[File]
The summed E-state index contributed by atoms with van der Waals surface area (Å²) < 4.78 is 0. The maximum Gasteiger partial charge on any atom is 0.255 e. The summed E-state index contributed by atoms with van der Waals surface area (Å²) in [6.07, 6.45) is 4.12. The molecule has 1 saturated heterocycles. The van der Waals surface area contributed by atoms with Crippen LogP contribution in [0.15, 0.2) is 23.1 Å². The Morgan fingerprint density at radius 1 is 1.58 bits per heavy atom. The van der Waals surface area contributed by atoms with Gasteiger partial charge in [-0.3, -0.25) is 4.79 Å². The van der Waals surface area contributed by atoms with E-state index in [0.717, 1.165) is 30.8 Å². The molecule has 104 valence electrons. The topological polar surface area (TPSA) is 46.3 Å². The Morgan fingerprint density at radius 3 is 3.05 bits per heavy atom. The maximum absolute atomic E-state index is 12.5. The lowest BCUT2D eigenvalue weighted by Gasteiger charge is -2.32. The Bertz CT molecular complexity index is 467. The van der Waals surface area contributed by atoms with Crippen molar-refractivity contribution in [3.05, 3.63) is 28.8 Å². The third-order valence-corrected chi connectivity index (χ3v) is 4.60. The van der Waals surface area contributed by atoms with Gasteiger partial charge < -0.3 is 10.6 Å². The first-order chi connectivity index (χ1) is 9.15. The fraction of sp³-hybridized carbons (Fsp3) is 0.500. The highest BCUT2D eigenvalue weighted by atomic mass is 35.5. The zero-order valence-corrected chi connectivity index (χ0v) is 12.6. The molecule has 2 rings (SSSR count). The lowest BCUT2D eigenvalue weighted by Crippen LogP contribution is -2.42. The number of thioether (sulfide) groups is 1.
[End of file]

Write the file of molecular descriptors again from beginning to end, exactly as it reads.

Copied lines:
The summed E-state index contributed by atoms with van der Waals surface area (Å²) < 4.78 is 0. The maximum Gasteiger partial charge on any atom is 0.255 e. The summed E-state index contributed by atoms with van der Waals surface area (Å²) in [6.07, 6.45) is 4.12. The molecule has 1 saturated heterocycles. The van der Waals surface area contributed by atoms with Crippen LogP contribution in [0.15, 0.2) is 23.1 Å². The Morgan fingerprint density at radius 1 is 1.58 bits per heavy atom. The van der Waals surface area contributed by atoms with Gasteiger partial charge in [-0.3, -0.25) is 4.79 Å². The van der Waals surface area contributed by atoms with E-state index in [0.717, 1.165) is 30.8 Å². The molecule has 104 valence electrons. The topological polar surface area (TPSA) is 46.3 Å². The Morgan fingerprint density at radius 3 is 3.05 bits per heavy atom. The maximum absolute atomic E-state index is 12.5. The lowest BCUT2D eigenvalue weighted by Gasteiger charge is -2.32. The Bertz CT molecular complexity index is 467. The van der Waals surface area contributed by atoms with Crippen molar-refractivity contribution in [3.05, 3.63) is 28.8 Å². The third-order valence-corrected chi connectivity index (χ3v) is 4.60. The van der Waals surface area contributed by atoms with Gasteiger partial charge < -0.3 is 10.6 Å². The first-order chi connectivity index (χ1) is 9.15. The fraction of sp³-hybridized carbons (Fsp3) is 0.500. The highest BCUT2D eigenvalue weighted by atomic mass is 35.5. The zero-order valence-corrected chi connectivity index (χ0v) is 12.6. The molecule has 2 rings (SSSR count). The lowest BCUT2D eigenvalue weighted by Crippen LogP contribution is -2.42. The number of thioether (sulfide) groups is 1.